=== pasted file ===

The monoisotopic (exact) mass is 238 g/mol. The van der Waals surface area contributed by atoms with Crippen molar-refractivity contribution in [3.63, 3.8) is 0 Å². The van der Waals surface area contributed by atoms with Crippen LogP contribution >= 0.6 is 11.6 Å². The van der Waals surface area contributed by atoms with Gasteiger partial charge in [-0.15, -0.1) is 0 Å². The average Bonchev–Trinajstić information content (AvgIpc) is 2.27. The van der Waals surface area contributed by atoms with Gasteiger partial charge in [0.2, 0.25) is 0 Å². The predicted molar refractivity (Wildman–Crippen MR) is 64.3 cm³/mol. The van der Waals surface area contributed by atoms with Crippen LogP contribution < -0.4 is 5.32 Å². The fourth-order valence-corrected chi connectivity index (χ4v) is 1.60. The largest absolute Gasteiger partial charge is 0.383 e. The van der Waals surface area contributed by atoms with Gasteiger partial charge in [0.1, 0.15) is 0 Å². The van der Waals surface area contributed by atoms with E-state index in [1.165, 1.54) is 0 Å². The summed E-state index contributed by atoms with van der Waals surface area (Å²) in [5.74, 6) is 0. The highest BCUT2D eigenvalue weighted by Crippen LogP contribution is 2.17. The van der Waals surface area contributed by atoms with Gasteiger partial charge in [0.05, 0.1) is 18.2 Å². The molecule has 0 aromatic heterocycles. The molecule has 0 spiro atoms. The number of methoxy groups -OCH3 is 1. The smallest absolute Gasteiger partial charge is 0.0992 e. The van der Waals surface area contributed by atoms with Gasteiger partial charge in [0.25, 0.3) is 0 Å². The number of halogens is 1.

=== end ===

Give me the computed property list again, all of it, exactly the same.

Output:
The monoisotopic (exact) mass is 238 g/mol. The van der Waals surface area contributed by atoms with Crippen molar-refractivity contribution in [3.63, 3.8) is 0 Å². The van der Waals surface area contributed by atoms with Crippen LogP contribution >= 0.6 is 11.6 Å². The van der Waals surface area contributed by atoms with Gasteiger partial charge in [-0.15, -0.1) is 0 Å². The average Bonchev–Trinajstić information content (AvgIpc) is 2.27. The van der Waals surface area contributed by atoms with Gasteiger partial charge in [0.2, 0.25) is 0 Å². The predicted molar refractivity (Wildman–Crippen MR) is 64.3 cm³/mol. The van der Waals surface area contributed by atoms with Crippen LogP contribution < -0.4 is 5.32 Å². The fourth-order valence-corrected chi connectivity index (χ4v) is 1.60. The largest absolute Gasteiger partial charge is 0.383 e. The van der Waals surface area contributed by atoms with Gasteiger partial charge in [0.1, 0.15) is 0 Å². The van der Waals surface area contributed by atoms with E-state index in [1.165, 1.54) is 0 Å². The summed E-state index contributed by atoms with van der Waals surface area (Å²) in [5.74, 6) is 0. The highest BCUT2D eigenvalue weighted by Crippen LogP contribution is 2.17. The van der Waals surface area contributed by atoms with Gasteiger partial charge in [0.05, 0.1) is 18.2 Å². The molecule has 0 aromatic heterocycles. The molecule has 0 spiro atoms. The number of methoxy groups -OCH3 is 1. The smallest absolute Gasteiger partial charge is 0.0992 e. The van der Waals surface area contributed by atoms with Gasteiger partial charge in [0.25, 0.3) is 0 Å². The number of halogens is 1.